only see a few boats on the horizon. Everyone was trying to jockey their
position to toss a pitch bait. You would see huge puffs of diesel smoke
as captains gunned their engines to race to a spotted fish. Kind of
like the starting gun at the Bisbee Black and Blue tournament. The boats
were so close to each other you had to be careful that your toss of
the pitch bait didn't land on a boat next to you!
AM we finally got bit on a pitch bait that Pancho launched from the
bow. Because we were trolling 6 rods, it was easier to toss a pitch
bait from the bow without the lines and outriggers in the way. TheEagle
1 is equipped with a bait tank on the bow which greatly helps this
method of fishing. As we were hooked up, you could see just about every
boat within 200 yards were also backing down on a hooked marlin. Because
we were running a video camera of all the action, Chacho doesn't back
down on a fish at 8-10 knots as the other captains do because of the
waves splashing over the transom. For this reason, the fight is more
tied to the anglers strength and endurance. The fish was released at
9:52, a mere 12 minute fight, but it still wears out a strong arm and
back on this old fart.
Marlin # 2
noon, I made one of my famous sandwiches. Too bad I didn't have time
to eat it. I set it down on the cushion and reached in the cooler for
a bottle of water and at that instant, Obeth had hooked marlin #2 on
a pitch bait tossed from the transom. I decided to fight this fish from
the chair because it was on a 50SW and, well, I'm getting too old to
face these pesky fighters standing up. The fish took a wild initial
run of nearly 100 yards. Luckily the boats had dispersed somewhat so
there was no danger of getting the line cut. It took about 15 minutes
to get this fish to the rail when Pancho leadered the striper for a
nice release. I got up and went back to my cooler and took a few sips
off of water, when Pancho gets another bite for marlin #3. Back to the
chair I go, leaving my water and sandwich behind. Fifteen minutes later,
the striper is again leadered and released unharmed, and again, I return
to my sandwich. I notice that 2 of the 3 pickles are gone and there
is a rigged bait in their place - must be the fish gods!
Marlin # 3
Marlin # 4
finally get to eat my lunch, Obeth and Pancho were busy each time we'd
stop on another tailer, but the fish weren't eating. Around 2:00 PM
we decide to head in, again hugging the coast line while trolling for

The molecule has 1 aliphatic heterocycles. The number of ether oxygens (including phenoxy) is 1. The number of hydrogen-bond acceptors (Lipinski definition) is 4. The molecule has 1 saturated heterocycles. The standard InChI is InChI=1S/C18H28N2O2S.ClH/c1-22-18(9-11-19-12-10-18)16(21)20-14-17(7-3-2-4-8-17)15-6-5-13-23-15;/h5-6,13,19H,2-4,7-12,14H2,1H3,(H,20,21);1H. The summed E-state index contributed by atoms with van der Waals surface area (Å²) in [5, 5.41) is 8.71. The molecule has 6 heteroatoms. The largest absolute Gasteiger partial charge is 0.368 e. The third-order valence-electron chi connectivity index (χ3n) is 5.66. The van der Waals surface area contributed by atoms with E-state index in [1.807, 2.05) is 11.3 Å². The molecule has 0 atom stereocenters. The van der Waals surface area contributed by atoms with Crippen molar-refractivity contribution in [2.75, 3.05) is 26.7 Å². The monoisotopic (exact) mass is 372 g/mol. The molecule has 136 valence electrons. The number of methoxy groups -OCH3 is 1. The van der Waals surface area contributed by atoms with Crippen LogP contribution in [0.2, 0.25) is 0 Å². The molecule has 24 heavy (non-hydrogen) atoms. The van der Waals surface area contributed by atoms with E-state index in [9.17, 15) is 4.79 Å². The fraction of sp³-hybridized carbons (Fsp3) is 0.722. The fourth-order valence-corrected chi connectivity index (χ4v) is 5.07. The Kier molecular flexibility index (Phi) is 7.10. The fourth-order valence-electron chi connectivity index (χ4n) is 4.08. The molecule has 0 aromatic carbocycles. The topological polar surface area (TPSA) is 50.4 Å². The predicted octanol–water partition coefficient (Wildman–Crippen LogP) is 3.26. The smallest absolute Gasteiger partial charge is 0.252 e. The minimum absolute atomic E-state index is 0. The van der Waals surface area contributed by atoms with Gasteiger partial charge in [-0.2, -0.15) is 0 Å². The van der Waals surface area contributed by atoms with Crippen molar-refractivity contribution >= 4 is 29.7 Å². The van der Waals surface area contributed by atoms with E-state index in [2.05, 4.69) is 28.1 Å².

a few Dorado. It wasn't long before we got a knock down on the starboard
long outrigger. It was a nice bull Dorado, but the gaff missed the first
attempt and the fish jumped off. Not a big deal, happens all the time,
but Pancho was really let down over the event. Oh well.
3 stripers, all on pitch bait, all released, one early released Dorado.
Not bad, a great crew.
June 19, 2004
5:45 AM departure after a brief stop with the Port Captain and the bait
vendors. We had a small bit of clouds this morning but their was no
wind until we got past San Jose when the wind picked up generating some
moderate white caps.
As in the previous 2 days, we stopped enroute on many tailing stripers
but they again, wouldn't even look at our tossed baits. The marlin would
sound as we got near them, possibly they have been spooked over the
past several days by all the boats.
was the same as before, trolling, then stopping on a tailer and pitching
a bait. As we reached the area, there were no real concentrations of
boats as in the past several days, and only about half the number of
boats, 25-30, where fishing today. Chacho remarked that "the bait
was gone, eaten maybe by the school of pilot whales". The fathometer
was blank and silent unlike the previous days when it was constantly
beeping and echoes showing solid from the surface down to 100 meters.
We were able to get 3 bites on the trolled lures, and all from the starboard
long outrigger. We got one release in the morning and the other two
knock downs after lunch. The last knock down was so brief that it jumped
off before Pancho could hand off the rod to John. A catch and EARLY
release I told Pancho! We all laughed.
Marlin #5 with lure hanging from
real action occurred on the way back, again trolling within a 1/2 mile
from shore. The water was especially clear and deep blue in color. We
switched to bright colored small lures and within no time had a small
female Dorado in the cooler. There was a frigate bird circling a huge
ball of bait, but we didn't get anything after two passes over it. Then
we must have hit a school of Dorado because we got 3 fish in less than
30 minutes with one estimated at 40 lbs.
Chacho has a really funny sense of humor. He
could see me struggling with that last big bull, and when I finally
landed it and while catching by breath, he yelled down to me something
that I didn't understand, but Obeth and Pancho burst out into laughter.
I asked Pancho what Chacho had said, and he said "No Senoritas
for you tonigh!t" and we all broke out into another round of laughter,
this time, accompanied by me!
Large bull Dorado with John laughing when told
by Chacho "No Senoritas tonight!"
He's 'da Man! Thanks, Chacho.